In the wake of David Petraeus’s sex scandal with his biographer Paula Broadwell, the position of Director of the Central Intelligence Agency is currently vacant. US President Barack Obama is left with a tough choice as to who could replace Petraeus as there are a number of strong candidates who could take on the role.
The most obvious choice is the acting Director of the Central Intelligence Agency, Michael Morell. In a statement regarding Petraeus’ resignation, Obama said he had the “utmost confidence” in Morell for continuing the work at the CIA. This, combined with reports from CNN’s Chief White House Correspondent, who has been told by multiple US officials that Obama has great respect towards Morell, means that he is one of the front runners for the job. Morell also has prior experience at running the CIA as he oversaw the organisation during the 2 month gap between the former CIA Director Leon Panetta and Patraeus’ time in office.
Another strong contender for the job is Obama’s top counter-terrorism adviser, John Brennan. Brennan has had a long career in the agency, leading both the Terrorist Threat Integration Center and the National Counterterrorism Center which were formed following the attack on 9/11. Obama had already considered him for the role back in 2008, but Brennan withdraw his name from consideration when he realised that the nomination hearings he would have had to attend, would have involved questioning about advanced interrogation techniques that the CIA had used on detainees in the agency’s prisons in other countries.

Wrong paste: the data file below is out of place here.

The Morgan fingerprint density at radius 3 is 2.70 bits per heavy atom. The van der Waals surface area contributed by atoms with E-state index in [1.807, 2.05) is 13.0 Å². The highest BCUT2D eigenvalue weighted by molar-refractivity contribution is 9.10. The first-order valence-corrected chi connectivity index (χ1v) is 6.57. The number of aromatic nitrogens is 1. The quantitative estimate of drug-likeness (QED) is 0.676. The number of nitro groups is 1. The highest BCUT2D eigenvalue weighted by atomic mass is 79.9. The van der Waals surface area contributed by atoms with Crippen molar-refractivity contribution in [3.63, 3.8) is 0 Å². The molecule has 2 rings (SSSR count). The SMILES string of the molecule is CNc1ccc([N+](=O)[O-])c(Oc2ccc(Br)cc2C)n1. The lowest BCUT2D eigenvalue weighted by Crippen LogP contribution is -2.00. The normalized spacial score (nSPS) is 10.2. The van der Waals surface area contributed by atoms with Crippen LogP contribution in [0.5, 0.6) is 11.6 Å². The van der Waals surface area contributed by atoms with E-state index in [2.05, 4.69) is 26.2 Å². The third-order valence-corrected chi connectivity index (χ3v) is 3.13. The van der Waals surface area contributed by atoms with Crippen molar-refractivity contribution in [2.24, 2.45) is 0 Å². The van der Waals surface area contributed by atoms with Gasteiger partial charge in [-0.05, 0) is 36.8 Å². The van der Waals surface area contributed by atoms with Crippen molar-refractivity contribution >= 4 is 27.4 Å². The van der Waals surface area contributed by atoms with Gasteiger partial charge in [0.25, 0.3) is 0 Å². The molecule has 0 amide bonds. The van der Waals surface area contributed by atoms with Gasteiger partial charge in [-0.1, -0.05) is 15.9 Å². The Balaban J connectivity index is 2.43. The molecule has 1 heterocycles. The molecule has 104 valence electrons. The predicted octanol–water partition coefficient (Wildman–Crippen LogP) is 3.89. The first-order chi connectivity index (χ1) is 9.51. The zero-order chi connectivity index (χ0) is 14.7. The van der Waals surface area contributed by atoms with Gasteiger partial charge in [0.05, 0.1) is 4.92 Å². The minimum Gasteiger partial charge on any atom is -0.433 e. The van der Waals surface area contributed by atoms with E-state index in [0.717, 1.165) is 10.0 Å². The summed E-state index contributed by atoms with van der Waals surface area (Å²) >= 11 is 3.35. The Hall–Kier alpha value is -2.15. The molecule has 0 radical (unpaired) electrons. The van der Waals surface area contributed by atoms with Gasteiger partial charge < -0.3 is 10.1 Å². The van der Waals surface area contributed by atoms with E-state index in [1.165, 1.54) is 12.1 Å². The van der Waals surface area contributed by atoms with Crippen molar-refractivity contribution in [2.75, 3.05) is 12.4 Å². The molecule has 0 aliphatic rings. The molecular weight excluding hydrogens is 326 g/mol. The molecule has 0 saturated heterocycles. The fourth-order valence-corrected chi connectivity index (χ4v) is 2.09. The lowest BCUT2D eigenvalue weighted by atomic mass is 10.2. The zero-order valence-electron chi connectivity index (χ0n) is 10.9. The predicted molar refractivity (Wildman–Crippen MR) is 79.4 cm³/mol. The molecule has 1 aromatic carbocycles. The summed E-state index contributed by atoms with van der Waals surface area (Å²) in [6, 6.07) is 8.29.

Obama could also consider asking Michael Vickers to take up the job. Vicker’s has also had a long career in the CIA most notably in his youth where he was the main military strategist regarding Afghanistan during the 1980’s war against the Soviets. Along with this, he also has a doctorate in military history and was a Special Forces officer in Central America. Vicker’s played a key role in the killing of Osama bin Laden and was closely involved in planning SEAL Team 6’s raid on the compound in Pakistan. One advantage he has over the two candidate already mentioned is that unlike the others, he was not working at the CIA when waterboarding and other such advanced interrogation techniques were being used.
A final contender for the job would be former California Representative Jane Harman. Harman was a member of the House of Representatives between 1993 and 2011, during which time, she served on nearly all of the committees that focused on the military and national security. She is regarded in her party as of the top experts on national security and seen as holding a liberal stance when it comes to social issues and a more moderate one in terms of economics. Should Harman be chosen, she would become the first female Director of the Central Intelligence Agency in U.S. history.
No matter who Obama chooses, there is unlikely to be any major changes to the organisation and policies are likely to be carried out in the same manner as they were under Petraeus.
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